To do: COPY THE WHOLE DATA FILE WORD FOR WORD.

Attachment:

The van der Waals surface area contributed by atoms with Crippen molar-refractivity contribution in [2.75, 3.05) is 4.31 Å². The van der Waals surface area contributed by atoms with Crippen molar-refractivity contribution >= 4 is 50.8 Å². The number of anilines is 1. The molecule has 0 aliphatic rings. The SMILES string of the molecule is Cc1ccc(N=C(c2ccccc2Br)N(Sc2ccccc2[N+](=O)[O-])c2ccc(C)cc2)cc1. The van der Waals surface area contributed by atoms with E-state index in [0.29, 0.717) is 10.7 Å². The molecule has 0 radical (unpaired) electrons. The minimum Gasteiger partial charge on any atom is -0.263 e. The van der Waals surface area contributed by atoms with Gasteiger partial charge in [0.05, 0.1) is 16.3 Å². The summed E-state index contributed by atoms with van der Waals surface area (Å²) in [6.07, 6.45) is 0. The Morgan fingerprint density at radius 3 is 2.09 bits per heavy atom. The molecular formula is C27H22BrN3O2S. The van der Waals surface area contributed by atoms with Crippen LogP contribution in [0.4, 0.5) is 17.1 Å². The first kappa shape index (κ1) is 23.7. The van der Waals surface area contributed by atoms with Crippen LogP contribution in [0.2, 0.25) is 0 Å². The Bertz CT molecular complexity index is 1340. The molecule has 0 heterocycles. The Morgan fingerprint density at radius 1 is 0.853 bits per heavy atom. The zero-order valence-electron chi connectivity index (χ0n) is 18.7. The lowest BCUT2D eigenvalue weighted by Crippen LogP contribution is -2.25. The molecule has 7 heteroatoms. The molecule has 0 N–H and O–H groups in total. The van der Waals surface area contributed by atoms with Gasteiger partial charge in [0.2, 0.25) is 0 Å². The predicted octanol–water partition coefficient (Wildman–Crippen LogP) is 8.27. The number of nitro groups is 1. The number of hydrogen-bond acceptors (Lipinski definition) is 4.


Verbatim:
The van der Waals surface area contributed by atoms with Crippen molar-refractivity contribution in [2.75, 3.05) is 4.31 Å². The van der Waals surface area contributed by atoms with Crippen molar-refractivity contribution >= 4 is 50.8 Å². The number of anilines is 1. The molecule has 0 aliphatic rings. The SMILES string of the molecule is Cc1ccc(N=C(c2ccccc2Br)N(Sc2ccccc2[N+](=O)[O-])c2ccc(C)cc2)cc1. The van der Waals surface area contributed by atoms with E-state index in [0.29, 0.717) is 10.7 Å². The molecule has 0 radical (unpaired) electrons. The minimum Gasteiger partial charge on any atom is -0.263 e. The van der Waals surface area contributed by atoms with Gasteiger partial charge in [0.05, 0.1) is 16.3 Å². The summed E-state index contributed by atoms with van der Waals surface area (Å²) in [6.07, 6.45) is 0. The Morgan fingerprint density at radius 3 is 2.09 bits per heavy atom. The molecular formula is C27H22BrN3O2S. The van der Waals surface area contributed by atoms with Crippen LogP contribution in [0.4, 0.5) is 17.1 Å². The first kappa shape index (κ1) is 23.7. The van der Waals surface area contributed by atoms with Crippen LogP contribution in [0.2, 0.25) is 0 Å². The Bertz CT molecular complexity index is 1340. The molecule has 0 heterocycles. The Morgan fingerprint density at radius 1 is 0.853 bits per heavy atom. The zero-order valence-electron chi connectivity index (χ0n) is 18.7. The lowest BCUT2D eigenvalue weighted by Crippen LogP contribution is -2.25. The molecule has 7 heteroatoms. The molecule has 0 N–H and O–H groups in total. The van der Waals surface area contributed by atoms with Gasteiger partial charge in [0.2, 0.25) is 0 Å². The predicted octanol–water partition coefficient (Wildman–Crippen LogP) is 8.27. The number of nitro groups is 1. The number of hydrogen-bond acceptors (Lipinski definition) is 4.